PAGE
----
- New report reveals exports of foreign-branded cars assembled in China are expected to rise as the domestic market matures and Beijing opens auto industry
- China has introduced reforms in the sector, including permitting overseas firms to wholly own local ventures and use the country as a global export base
Beijing is aiming to boost exports of China-made foreign vehicles in coming years as domestic car sales slump and restrictions on overseas firms are loosened, according to a government report.
Manufacturers like Ford Motors, GM, BMW and Honda are expected to expand manufacturing in China as Beijing allows foreign firms to have wholly owned local ventures that will increasingly serve the global market, said the report from the Ministry of Commerce and China Automotive Technology and Research Centre.The analysis, which serves as a reference for industrial policymaking, sheds new light on the central government’s thinking about an industry that provides one in six jobs in China.
The traditional “market for technology” strategy, under which China attracted foreign car brands to make vehicles for the local market, is giving way to a new approach of permitting overseas firms to own factories in China and use the country as a production base for the rest of the world.
Car sales in China slipped 5.4 per cent in November, marking a 17th consecutive monthly decline, according to the China Association of Automobile Manufacturers (CAMM).
Despite predictions of a boost to China-made car exports in the future, shipments of finished vehicles in November accounted for just 3.2 per cent of the 2.6 million vehicles manufactured in the country, according to CAAM.
Car exports were expected to dip by about 5 per cent in 2019, as exports to the United States fell drastically amid the US-China trade war, which has seen car manufacturers like GM and Ford Motors hit with tariffs, the China Association of Automobile Manufacturers said in October.
“China’s small scale of automobile exports and the low percentage in overall exports are really not in line with China’s position as the world’s largest production base and consumer market,” said the report.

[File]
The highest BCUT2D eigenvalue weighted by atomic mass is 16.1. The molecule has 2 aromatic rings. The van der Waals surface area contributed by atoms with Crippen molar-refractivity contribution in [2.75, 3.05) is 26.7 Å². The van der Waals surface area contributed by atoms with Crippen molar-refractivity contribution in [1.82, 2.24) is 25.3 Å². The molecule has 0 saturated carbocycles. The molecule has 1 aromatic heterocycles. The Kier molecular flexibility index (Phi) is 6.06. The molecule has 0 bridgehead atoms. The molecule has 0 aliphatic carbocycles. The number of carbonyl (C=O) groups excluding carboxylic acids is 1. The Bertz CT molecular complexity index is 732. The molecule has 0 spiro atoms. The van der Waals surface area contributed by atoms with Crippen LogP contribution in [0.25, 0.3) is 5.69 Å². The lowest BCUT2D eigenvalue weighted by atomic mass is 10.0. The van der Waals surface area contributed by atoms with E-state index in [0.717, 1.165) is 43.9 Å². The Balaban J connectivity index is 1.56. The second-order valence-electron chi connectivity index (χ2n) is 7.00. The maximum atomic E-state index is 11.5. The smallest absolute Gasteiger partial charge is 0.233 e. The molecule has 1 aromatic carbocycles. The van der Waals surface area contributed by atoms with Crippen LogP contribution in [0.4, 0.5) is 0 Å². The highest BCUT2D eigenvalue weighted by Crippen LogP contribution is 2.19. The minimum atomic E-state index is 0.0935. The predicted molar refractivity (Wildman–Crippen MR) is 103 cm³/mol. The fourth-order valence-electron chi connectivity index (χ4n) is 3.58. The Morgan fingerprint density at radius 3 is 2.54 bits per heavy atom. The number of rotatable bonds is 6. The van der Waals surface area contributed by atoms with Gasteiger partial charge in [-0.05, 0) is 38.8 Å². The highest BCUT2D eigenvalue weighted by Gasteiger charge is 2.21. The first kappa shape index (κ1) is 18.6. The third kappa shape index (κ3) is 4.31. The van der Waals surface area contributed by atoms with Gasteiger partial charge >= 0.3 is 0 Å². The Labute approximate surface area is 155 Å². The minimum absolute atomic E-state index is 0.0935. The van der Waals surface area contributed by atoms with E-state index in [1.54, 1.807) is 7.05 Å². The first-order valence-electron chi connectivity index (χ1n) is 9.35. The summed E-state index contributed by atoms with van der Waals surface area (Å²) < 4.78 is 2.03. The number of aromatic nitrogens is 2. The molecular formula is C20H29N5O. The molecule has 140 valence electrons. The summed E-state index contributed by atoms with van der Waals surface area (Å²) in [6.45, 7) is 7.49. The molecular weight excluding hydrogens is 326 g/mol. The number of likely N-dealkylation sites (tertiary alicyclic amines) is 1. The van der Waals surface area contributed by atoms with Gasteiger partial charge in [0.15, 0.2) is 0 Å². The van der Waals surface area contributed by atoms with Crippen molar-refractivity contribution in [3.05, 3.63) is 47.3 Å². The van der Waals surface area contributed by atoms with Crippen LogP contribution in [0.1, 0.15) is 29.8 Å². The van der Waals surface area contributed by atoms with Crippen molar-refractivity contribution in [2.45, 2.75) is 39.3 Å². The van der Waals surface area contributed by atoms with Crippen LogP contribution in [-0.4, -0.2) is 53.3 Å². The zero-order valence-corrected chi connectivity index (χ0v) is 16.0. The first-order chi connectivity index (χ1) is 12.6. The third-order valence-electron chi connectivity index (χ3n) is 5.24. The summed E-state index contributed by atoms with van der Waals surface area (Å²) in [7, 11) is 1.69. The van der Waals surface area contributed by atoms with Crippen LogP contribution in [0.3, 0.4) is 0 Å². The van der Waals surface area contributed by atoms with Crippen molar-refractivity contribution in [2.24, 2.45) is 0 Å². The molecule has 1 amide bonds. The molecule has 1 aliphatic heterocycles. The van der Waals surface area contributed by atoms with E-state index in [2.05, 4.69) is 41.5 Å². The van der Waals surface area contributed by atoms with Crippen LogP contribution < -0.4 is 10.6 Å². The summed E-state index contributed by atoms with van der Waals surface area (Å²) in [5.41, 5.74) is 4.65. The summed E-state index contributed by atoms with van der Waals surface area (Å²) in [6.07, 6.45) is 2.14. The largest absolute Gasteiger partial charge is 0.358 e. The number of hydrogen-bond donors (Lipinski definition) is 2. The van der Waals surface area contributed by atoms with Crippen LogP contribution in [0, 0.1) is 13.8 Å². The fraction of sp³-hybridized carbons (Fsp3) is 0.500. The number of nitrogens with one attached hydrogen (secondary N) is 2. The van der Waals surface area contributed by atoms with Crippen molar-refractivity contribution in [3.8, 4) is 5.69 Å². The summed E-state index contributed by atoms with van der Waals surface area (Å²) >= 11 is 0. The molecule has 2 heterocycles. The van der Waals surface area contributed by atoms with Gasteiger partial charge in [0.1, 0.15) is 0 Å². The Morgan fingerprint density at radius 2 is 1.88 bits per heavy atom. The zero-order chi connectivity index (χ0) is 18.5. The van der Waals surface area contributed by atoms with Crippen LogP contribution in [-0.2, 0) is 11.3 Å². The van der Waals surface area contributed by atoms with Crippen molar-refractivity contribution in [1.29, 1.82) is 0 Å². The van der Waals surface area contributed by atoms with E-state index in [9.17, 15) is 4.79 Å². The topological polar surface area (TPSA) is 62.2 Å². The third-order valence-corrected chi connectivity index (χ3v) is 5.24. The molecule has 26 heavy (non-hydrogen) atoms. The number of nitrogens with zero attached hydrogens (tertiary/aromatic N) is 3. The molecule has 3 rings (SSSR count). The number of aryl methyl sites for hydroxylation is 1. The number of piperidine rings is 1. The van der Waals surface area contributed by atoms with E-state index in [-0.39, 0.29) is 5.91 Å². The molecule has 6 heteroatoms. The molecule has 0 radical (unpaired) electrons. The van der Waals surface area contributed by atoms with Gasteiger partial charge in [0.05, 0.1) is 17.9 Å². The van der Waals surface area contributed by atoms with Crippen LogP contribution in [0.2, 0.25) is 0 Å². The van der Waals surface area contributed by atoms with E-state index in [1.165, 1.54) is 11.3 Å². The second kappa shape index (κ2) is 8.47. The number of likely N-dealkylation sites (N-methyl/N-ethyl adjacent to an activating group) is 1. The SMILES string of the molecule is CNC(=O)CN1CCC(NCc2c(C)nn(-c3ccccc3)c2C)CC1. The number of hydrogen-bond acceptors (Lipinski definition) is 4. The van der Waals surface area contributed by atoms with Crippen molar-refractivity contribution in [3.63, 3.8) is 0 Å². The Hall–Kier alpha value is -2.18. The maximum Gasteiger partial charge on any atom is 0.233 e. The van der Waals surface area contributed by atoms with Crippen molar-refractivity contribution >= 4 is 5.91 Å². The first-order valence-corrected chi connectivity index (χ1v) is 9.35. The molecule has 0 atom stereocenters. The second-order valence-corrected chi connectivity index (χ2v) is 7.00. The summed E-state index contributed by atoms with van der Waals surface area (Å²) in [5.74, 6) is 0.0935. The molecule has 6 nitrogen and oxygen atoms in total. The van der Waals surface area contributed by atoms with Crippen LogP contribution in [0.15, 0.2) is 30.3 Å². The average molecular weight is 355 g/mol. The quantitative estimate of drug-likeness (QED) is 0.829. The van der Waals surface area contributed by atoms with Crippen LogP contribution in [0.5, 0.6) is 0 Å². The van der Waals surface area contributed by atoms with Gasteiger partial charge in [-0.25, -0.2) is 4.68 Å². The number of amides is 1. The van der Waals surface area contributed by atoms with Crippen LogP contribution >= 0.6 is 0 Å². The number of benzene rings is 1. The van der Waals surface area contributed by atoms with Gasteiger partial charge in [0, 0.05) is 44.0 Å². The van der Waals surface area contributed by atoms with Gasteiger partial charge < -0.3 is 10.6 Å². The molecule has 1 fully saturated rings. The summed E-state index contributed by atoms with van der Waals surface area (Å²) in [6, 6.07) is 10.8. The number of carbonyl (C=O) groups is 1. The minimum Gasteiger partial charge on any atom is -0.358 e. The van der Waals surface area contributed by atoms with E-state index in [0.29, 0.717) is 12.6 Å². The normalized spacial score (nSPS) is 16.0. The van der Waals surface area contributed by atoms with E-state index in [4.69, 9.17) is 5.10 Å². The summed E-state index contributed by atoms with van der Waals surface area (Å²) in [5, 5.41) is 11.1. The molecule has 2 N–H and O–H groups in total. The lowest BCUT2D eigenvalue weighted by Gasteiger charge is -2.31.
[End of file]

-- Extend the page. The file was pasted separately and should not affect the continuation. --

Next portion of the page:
The report’s publication this week came as electric vehicle manufacturer Tesla delivered 15 Model 3 sedans assembled at its new Shanghai factory to company employees. The US car company said it would deliver a second batch of Model 3 sedans from its US$2 billion factory to customers on Tuesday.While the trade war has forced many other international firms to shift production out of China, Tesla broke ground on its first overseas plant, Gigafactory 3, early in 2019. It will target the domestic market with its China-made cars, as exports to the US would be hit by tariffs.
The factory’s construction was a bright spot in a year marked by souring ties between Beijing and Washington, who have slapped billions of dollars of tariffs on each other’s goods over the past 18 months.
China is showering Tesla with favours because the government has identified the new energy sector as one of 10 key industries for self-sufficiency and global leadership under its “Made in China 2025” economic blueprint.
Tesla said on Friday that it would cut the starting price for its China-made Model 3 vehicles to 299,050 yuan (US$42,910.85) after receiving Chinese subsidies for electric vehicles, according to its China website.
The government has also allowed the carmaker to operate a fully owned plant without the usual requirement of taking a local partner and exempted imported Model 3 cars from consumption tax, making it cheaper for local buyers.China has introduced a range of reforms to open up its auto industry and boost exports, scrapping limits on companies making fully electric and plug-in hybrid vehicles in 2018, commercial vehicle makers from January 1, and lifting restrictions on foreign ownership of local firms by 2022.
Foreign carmakers were previously required to set up a joint venture with a local firm in which there was a 50 per cent investment cap.
In addition to lifting the investment cap limit, preferential conditions under the Belt and Road Initiative and low tariffs included in free trade agreements will help to boost exports, the report said.
In the next few years, major domestic car companies will expand their overseas market too, the report said.
Chery Automobile, China’s largest automobile exporter, plans to export 500,000 vehicles in 2025, with a total value of US$5 billion, the government research said. Chery exported 126,993 vehicles in 2018 and 107,700 vehicles in 2017, according to the company’s annual report.
Chery is targeting sales in the US and European markets in the future and already manufactures cars in Algeria and Brazil.
New energy vehicle manufacturers are also expanding overseas. “In 2018, China’s market share of new energy buses in Europe exceeded 20 per cent and the market share in the United Kingdom exceeded 60 per cent,” the report said.
In the first half of 2019, China’s new energy vehicle exports increased by 99.3 per cent year-on-year and are expected to become a major driving force for car exports, according to the China Automobile Industry Association.
South China Morning Post